Majeed Dahiru, a public affairs commentator recently said “much ado about the ethnic profiling of criminal herdsmen is unhelpful and smacks of living in denial of an existential threat to Nigeria’s national security and stability. He advised elites to come out of their shell and stop providing support for the criminal elements among Fulani herdsmen.
Sheikh Abubakar Gumi, an Islamic scholar who is currently mediating settlement with bandits has been widely criticised for being on the wrong side of history. The learned Islamic scholar has now found a new pastime which is more important to him than persuading herders to abandon their criminal ways. He said recently after visiting them in the forest that bandits are not criminals, but peace-loving people with a grudge against their enemies.
He also added a dangerous dimension when he hinted that the problem of the bandits is southern Christians. The bandits are not short of supporters.
Sultan of Sokoto, Sa’ad Abubakar II, who earlier had blamed the killings on herders now has a different narrative, his new sing-song is that it is wrong to profile Fulani as criminals.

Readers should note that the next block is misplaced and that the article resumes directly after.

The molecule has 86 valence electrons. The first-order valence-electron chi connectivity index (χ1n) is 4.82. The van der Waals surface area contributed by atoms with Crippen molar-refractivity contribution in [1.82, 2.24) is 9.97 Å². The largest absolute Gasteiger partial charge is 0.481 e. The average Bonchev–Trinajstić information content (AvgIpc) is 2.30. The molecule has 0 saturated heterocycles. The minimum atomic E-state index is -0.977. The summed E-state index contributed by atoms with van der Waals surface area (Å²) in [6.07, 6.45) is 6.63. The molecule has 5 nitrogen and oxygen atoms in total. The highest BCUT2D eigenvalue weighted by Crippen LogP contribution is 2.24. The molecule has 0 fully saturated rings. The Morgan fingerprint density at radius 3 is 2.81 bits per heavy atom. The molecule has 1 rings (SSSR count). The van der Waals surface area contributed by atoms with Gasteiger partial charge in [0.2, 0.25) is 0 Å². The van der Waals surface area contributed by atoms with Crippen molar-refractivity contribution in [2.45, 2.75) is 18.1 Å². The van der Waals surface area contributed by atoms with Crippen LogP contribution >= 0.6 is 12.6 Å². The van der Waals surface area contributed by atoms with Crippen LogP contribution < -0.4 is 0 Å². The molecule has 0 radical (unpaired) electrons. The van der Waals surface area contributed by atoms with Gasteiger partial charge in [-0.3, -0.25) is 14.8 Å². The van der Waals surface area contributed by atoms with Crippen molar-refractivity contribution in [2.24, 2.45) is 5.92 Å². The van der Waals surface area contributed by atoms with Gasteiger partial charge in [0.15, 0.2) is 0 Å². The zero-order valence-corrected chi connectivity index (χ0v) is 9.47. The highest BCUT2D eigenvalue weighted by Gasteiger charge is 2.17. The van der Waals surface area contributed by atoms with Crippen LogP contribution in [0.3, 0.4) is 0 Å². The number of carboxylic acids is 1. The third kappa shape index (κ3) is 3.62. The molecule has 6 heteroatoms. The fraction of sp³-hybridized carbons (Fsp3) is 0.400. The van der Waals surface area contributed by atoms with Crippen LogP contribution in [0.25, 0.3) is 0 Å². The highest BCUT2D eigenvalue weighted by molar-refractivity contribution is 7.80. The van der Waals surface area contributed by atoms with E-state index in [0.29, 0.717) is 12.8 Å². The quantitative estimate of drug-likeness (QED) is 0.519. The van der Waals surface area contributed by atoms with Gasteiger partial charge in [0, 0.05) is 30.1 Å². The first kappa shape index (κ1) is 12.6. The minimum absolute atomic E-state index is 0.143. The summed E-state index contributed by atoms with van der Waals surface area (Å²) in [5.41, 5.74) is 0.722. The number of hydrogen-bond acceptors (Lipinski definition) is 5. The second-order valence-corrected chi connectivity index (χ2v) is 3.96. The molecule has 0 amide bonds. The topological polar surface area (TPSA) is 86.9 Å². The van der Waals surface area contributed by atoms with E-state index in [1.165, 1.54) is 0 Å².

“It is unfortunate that some leaders in the North who are supposed to be good role models are the ones giving support to bandits”, says Dr. Ayo Adewale. Adewale, an economist at the Institute of Public Policy and Analysis, Ilorin, in his chat with BH says “the irony is that the more support they give to people causing trouble, the more economic risk and destruction they visit on the region. No investor will go to a place that has security challenge.”
Many government and non state actors and communities in the south have started resorting to self-defence in the face of the unwillingness of the Buhari administration to tackle the issue.
The “vacate  our  forest reserves” order handed down to Fulani herdsmen by the Ondo State government to similar order given by Sunday Igboho, a Yoruba ethnic warlord to the sacking of Fulani communities in the east are manifestations of anger against criminality by herders.
“Gumi’s role has been suspicious as he has started blaming the media for criminalising bandits. I think the rationalisation of crimes committed by bandits by some northern leaders, such as Gumi, Mohammed and others is not helpful”, says Moritiwon.